Saule Omarova

Saule Omarova

Senior Berggruen Fellow


Saule Omarova is the Beth and Marc Goldberg Professor Law and the Director of the Clarke Program on the Law and Regulation of Financial Institutions and Markets at Cornell University. She holds a Ph.D. in political science from the University of Wisconsin-Madison and a J.D. from Northwestern University. Prior to joining academia, Saule practiced law at Davis, Polk & Wardwell in New York and served at the U.S. Department of the Treasury as a Special Advisor for Regulatory Policy to the Under Secretary for Domestic Finance. Saule is one of the country’s leading academic experts on law and finance, with a focus on systemic risk regulation and structural trends in financial markets. She is the author of numerous articles published in leading law journals and edited volumes. Her research on the roles of financial evolution and regulatory accommodation in the transformation of American banking has drawn attention among U.S. legislators, who regularly seek her advice and Congressional testimony. At the Berggruen Institute, Saule will be working on institutional design for financing sustainable and equitable economic development.

composed by Arswain
machine learning consultation by Anna Tskhovrebov
commissioned by the Berggruen Institute
premiered at the Bradbury Building
downtown Los Angeles
april 22, 2022

Human perception of what sounds “beautiful” is necessarily biased and exclusive. If we are to truly expand our hearing apparatus, and thus our notion of beauty, we must not only shed preconceived sonic associations but also invite creative participation from beings non-human and non-living. We must also begin to cede creative control away from ourselves and toward such beings by encouraging them to exercise their own standards of beauty and collaborate with each other.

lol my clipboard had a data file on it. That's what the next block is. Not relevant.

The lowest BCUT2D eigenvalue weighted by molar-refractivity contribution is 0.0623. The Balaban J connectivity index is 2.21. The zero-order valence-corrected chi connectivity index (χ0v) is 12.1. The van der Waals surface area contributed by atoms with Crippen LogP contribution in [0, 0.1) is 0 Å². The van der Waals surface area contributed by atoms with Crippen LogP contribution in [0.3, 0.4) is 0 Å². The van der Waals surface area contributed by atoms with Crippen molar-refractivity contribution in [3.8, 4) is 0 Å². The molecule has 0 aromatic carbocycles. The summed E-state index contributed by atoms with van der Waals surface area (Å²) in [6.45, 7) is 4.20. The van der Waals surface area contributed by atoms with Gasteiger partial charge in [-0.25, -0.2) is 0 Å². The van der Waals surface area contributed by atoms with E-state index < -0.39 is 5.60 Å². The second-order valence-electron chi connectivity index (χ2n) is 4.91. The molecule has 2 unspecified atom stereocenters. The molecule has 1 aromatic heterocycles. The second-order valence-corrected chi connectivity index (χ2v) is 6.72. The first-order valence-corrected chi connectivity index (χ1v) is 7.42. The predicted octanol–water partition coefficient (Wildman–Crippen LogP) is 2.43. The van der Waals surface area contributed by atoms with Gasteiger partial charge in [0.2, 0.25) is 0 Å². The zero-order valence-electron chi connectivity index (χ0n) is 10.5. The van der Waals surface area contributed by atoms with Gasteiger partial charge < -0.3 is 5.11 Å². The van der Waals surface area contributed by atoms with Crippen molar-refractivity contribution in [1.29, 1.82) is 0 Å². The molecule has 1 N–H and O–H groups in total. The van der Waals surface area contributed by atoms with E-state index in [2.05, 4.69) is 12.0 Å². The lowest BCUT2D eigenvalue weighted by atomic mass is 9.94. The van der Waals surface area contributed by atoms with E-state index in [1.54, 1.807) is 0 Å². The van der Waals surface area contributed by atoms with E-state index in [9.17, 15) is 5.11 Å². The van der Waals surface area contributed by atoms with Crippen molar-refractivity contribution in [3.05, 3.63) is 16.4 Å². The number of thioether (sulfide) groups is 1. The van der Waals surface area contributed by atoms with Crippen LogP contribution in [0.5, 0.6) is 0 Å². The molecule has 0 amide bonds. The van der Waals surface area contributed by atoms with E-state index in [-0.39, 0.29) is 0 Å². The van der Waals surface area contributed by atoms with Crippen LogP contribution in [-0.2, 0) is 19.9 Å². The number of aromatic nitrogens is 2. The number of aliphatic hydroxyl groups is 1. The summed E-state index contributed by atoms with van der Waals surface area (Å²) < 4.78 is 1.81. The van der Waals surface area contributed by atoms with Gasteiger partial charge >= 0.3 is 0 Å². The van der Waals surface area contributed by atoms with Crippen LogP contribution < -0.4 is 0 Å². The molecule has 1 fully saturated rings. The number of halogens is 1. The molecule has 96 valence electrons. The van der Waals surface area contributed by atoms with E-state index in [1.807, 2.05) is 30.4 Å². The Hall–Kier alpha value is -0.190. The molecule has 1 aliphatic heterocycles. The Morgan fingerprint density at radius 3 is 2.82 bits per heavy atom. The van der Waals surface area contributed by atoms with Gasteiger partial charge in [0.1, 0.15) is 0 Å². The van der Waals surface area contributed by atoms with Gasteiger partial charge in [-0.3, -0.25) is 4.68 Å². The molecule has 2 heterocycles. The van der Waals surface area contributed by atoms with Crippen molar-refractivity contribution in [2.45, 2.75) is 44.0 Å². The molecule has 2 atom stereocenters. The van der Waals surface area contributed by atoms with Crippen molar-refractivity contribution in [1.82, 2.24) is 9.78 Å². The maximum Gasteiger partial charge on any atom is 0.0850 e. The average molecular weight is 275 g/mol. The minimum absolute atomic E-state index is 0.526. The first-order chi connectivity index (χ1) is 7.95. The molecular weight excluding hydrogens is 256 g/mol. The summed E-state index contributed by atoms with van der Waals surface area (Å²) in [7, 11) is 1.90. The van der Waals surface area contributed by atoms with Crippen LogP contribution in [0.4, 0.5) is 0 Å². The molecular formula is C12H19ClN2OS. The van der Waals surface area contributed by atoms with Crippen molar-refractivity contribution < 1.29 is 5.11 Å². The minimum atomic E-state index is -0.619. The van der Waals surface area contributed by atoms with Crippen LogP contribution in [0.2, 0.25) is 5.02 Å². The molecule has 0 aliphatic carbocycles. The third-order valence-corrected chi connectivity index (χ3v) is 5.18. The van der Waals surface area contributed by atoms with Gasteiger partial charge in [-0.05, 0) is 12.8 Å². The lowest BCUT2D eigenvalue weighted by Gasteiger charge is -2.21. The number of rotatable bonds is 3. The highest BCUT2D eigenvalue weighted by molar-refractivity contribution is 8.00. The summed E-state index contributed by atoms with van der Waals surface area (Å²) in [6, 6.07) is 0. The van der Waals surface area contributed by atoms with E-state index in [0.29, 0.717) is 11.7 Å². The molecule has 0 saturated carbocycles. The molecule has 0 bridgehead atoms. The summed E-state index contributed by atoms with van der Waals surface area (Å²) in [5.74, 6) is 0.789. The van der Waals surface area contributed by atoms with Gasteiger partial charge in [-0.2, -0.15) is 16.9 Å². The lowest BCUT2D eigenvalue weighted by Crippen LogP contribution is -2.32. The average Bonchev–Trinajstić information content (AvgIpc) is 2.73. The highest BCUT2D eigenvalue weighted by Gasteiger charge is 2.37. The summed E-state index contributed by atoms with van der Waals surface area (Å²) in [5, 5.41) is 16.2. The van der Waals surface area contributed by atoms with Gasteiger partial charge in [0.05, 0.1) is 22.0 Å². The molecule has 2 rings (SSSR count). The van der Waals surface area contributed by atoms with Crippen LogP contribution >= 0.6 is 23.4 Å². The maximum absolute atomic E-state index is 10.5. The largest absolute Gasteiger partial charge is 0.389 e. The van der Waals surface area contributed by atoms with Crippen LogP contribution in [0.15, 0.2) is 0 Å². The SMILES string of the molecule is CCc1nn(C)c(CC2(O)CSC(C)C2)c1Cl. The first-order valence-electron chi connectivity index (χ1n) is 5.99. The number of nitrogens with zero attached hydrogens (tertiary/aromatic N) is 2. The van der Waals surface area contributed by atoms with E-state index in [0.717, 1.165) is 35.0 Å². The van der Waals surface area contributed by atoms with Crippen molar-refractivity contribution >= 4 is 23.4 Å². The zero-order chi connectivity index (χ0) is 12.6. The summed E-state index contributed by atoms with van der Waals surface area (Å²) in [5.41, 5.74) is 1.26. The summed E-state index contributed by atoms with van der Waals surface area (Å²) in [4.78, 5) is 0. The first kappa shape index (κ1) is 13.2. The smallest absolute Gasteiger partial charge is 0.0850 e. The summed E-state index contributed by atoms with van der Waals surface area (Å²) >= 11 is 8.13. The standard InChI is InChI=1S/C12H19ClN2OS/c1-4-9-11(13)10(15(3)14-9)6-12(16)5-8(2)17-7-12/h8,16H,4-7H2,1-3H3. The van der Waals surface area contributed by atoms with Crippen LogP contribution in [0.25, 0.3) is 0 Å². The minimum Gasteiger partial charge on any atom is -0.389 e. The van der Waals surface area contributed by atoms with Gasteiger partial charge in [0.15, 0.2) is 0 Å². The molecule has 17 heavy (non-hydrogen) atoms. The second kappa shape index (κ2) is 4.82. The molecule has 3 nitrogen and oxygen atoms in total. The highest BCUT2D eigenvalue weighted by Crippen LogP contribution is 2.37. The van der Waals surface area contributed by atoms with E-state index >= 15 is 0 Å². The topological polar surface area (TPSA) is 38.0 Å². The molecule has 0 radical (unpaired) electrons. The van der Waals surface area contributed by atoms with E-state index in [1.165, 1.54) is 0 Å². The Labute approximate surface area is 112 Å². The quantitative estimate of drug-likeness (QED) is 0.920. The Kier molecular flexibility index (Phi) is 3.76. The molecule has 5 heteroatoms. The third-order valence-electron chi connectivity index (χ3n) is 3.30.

Movement I: Alarm Call
‘Alarm Call’ is a long-form composition and sound collage that juxtaposes, combines, and manipulates alarm calls from various human, non-human, and non-living beings. Evolutionary biologists understand the alarm call to be an altruistic behavior between species, who, by warning others of danger, place themselves by instinct in a broader system of belonging. The piece poses the question: how might we hear better to broaden and enhance our sense of belonging in the universe? Might we behave more altruistically if we better heed the calls of – and call out to – non-human beings?

Using granular synthesis, biofeedback, and algorithmic modulation, I fold the human alarm call – the siren – into non-human alarm calls, generating novel “inter-being” sonic collaborations with increasing sophistication and complexity. 

Movement II: A.I.-Truism
A synthesizer piece co-written with an AI in the style of Vangelis’s Blade Runner score, to pay homage to the space of the Bradbury Building.

Movement III: Alarmism
A machine learning model “learns” A.I.Truism and recreates Alarm Call, generating an original fusion of the two.

Movement IV: A.I. Call
A machine learning model “learns” Alarm Call and recreates A.I.Truism, generating an original fusion of the two.